In what way is this book special? How can it make someone a better player? These are perfectly legitimate questions and whenever I buy a new chess book, I essentially ask the same ones.
The short answer is that this book will give you a comprehensive understanding of the chosen openings. Unlike many other books with a similar profile, it goes beyond pure theory and in addition to giving a great deal of practical advice, it touches on issues such as sample games, typical tactical strikes and, in the last chapter, endgames. On top of all this, a homework section enables you to immerse yourself in a given topic and achieve an in-depth understanding of it in your own time.
We follow this structure because as a coach, I know how important it is to receive as much guidance as possible on a new opening. Only this can lead to true mastery.
Let me recommend this book to any player who wants to learn more about closed openings, adopt a new approach to chess and build up a thorough and sophisticated repertoire. I have tested these openings with my students with good results, so I believe this book is suitable for anyone with an Elo rating from 1600-2500.
This book aims to provide a complete overview of a 1.d4 repertoire against five main openings (King’s Indian Defense, Grünfeld Defense, Slav Defense, Benoni Defense, and Catalan systems after 1.d4 d5), offering analysis of classical games and typical tactical motifs to provide an in-depth understanding of the associated middlegames. A concluding chapter explores typical endgames that are likely to arise from 1.d4.
Each chapter includes a thorough discussion of a particular opening, answering questions such as what types of players choose it, which world champions played it, or how games typically proceed afterwards.
I have chosen 1.e4 for various reasons. First and foremost, it is the move I have played for the entirety of my chess-playing life. In the database, I have recorded approximately 400 white games, of which 350 began with 1.e4! I have also heavily researched the openings covered in this volume, through my column ‘1.e4’ for ChessPublishing.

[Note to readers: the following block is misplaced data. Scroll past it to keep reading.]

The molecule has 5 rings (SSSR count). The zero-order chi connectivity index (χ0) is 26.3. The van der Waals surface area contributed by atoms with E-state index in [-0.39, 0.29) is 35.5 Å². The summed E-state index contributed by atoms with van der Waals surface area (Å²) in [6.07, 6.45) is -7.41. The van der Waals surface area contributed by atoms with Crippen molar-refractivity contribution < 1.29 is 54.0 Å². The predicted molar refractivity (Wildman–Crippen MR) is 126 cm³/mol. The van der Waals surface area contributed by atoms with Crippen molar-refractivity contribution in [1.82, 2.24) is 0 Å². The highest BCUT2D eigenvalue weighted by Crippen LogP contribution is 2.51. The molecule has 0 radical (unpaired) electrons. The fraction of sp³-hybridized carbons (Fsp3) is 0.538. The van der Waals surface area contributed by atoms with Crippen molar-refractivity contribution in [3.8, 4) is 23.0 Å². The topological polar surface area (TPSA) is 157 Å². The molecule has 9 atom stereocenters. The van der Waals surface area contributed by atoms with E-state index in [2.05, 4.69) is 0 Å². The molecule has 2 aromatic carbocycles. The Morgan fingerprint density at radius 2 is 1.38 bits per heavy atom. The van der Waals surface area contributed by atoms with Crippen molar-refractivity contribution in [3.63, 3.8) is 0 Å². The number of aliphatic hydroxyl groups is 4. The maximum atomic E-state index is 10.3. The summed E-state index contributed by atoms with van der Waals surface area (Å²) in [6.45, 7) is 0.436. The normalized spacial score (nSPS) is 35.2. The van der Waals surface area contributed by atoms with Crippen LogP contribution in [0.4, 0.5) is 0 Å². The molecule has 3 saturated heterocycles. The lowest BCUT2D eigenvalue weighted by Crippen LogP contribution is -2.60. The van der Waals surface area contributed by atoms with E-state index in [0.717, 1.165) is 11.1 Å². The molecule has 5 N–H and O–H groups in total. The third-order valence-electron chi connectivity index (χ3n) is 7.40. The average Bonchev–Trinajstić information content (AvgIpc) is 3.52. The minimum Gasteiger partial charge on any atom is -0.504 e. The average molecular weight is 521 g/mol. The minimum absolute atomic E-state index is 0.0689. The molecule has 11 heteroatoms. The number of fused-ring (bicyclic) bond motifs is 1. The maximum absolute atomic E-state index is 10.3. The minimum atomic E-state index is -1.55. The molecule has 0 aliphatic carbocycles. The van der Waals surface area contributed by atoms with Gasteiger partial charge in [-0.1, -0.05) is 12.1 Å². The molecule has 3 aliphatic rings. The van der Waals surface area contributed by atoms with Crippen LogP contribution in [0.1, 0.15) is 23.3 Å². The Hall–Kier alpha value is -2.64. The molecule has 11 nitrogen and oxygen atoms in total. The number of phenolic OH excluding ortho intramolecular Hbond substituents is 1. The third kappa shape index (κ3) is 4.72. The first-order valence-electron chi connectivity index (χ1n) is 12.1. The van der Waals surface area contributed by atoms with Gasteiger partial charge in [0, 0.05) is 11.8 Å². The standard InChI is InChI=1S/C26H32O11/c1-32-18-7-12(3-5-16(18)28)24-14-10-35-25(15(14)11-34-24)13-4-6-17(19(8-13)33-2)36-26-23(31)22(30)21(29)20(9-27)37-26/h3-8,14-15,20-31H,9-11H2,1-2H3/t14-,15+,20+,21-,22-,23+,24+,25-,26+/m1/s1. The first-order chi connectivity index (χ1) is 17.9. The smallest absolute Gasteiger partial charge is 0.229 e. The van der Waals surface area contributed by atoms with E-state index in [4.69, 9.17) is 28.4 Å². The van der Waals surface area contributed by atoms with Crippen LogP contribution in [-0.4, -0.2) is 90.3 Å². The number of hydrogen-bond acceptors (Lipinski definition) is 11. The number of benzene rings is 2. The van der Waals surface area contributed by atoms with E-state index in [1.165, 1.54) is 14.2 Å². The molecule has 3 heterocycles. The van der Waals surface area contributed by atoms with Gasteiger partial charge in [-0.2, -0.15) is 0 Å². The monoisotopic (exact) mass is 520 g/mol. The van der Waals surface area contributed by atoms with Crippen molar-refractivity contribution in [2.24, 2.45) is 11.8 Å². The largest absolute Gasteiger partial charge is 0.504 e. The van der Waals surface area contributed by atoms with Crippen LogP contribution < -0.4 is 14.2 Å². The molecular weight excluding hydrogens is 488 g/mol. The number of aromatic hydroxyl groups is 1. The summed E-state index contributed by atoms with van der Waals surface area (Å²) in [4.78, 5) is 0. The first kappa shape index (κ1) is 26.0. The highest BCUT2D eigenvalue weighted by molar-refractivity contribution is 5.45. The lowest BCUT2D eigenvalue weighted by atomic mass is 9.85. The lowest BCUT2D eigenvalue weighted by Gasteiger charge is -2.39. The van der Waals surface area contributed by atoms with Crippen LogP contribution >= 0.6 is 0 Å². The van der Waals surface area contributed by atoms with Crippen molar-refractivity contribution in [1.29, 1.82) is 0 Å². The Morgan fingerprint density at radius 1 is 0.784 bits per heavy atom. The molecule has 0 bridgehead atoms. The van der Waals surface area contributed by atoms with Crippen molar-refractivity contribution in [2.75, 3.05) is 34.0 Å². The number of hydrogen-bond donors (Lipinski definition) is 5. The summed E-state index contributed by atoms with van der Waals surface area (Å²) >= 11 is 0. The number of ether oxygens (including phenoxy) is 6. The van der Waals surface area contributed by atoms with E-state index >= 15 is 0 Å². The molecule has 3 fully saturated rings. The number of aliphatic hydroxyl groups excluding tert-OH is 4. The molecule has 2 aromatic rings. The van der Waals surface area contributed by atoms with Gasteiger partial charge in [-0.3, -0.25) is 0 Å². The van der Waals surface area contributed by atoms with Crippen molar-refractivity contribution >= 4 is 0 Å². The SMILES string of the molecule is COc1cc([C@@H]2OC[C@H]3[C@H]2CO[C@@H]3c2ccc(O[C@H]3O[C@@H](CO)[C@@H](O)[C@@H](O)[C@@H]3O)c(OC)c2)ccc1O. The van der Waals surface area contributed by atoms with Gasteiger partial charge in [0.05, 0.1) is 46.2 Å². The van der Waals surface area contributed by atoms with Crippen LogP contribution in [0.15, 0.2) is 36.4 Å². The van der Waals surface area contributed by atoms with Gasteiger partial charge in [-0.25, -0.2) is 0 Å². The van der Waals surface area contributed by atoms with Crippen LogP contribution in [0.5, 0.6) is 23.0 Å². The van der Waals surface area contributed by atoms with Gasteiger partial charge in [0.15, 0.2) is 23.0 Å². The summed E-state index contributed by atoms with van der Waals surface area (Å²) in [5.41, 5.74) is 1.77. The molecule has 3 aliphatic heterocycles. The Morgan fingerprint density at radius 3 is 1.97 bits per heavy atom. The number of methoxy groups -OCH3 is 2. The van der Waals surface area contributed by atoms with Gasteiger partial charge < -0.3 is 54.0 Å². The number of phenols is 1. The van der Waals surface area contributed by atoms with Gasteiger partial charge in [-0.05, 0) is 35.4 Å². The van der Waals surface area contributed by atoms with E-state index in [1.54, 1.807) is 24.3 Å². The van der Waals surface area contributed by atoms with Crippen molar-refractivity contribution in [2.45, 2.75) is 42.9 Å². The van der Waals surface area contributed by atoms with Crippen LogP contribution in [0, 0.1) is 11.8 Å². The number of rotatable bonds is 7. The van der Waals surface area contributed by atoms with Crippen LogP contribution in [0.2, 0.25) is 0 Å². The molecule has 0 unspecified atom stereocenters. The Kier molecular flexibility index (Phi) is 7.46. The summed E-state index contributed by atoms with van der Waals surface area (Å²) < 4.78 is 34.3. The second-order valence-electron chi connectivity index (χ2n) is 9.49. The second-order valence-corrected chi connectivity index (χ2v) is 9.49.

Secondly, I believe that Black has a wider margin of error in the closed games than in the open games. Even if they do not know all the details of a certain line in the former case, they will end up with only a slight disadvantage in the majority of cases. The same cannot be said about the defenses to 1.e4. In this book you will find that Black must tread carefully if they play an offbeat system, as I have discovered several refutations to the most popular and widely accepted lines within them.
For every opening, I have adopted the same method of research. Firstly I undertake a detailed examination of human games, alongside correspondence/email games, with particular regard to the highest percentage of White wins and the number of games played. The human games allowed me to gain a natural feelings for the practical elements of the opening in question, while the correspondence games (essentially human-assisted engine games) covered the necessary element of objectivity.
The next stage consisted of my own engine analysis, using the Chessbase Engine Cloud to examine critical but unexplored positions. Finally, I engage as critically as possible with the existing literature, as I hope others will do with my work in the future.
At the beginning of every chapter is an overview of the opening, which serves to give the reader some basic foundations and highlights the general concepts, extracted from the analysis section. If the reader is in need of a brief summary of a particular opening, I suggest you focus on the overviews.
The analysis section contains the main body of work. The reader is not expected to memorize everything by heart; in fact, that is probably not a productive exercise. When going through a variation, it is best to stop at a point you think is appropriate, and that should always be the point at which you find that you have fully understood the position.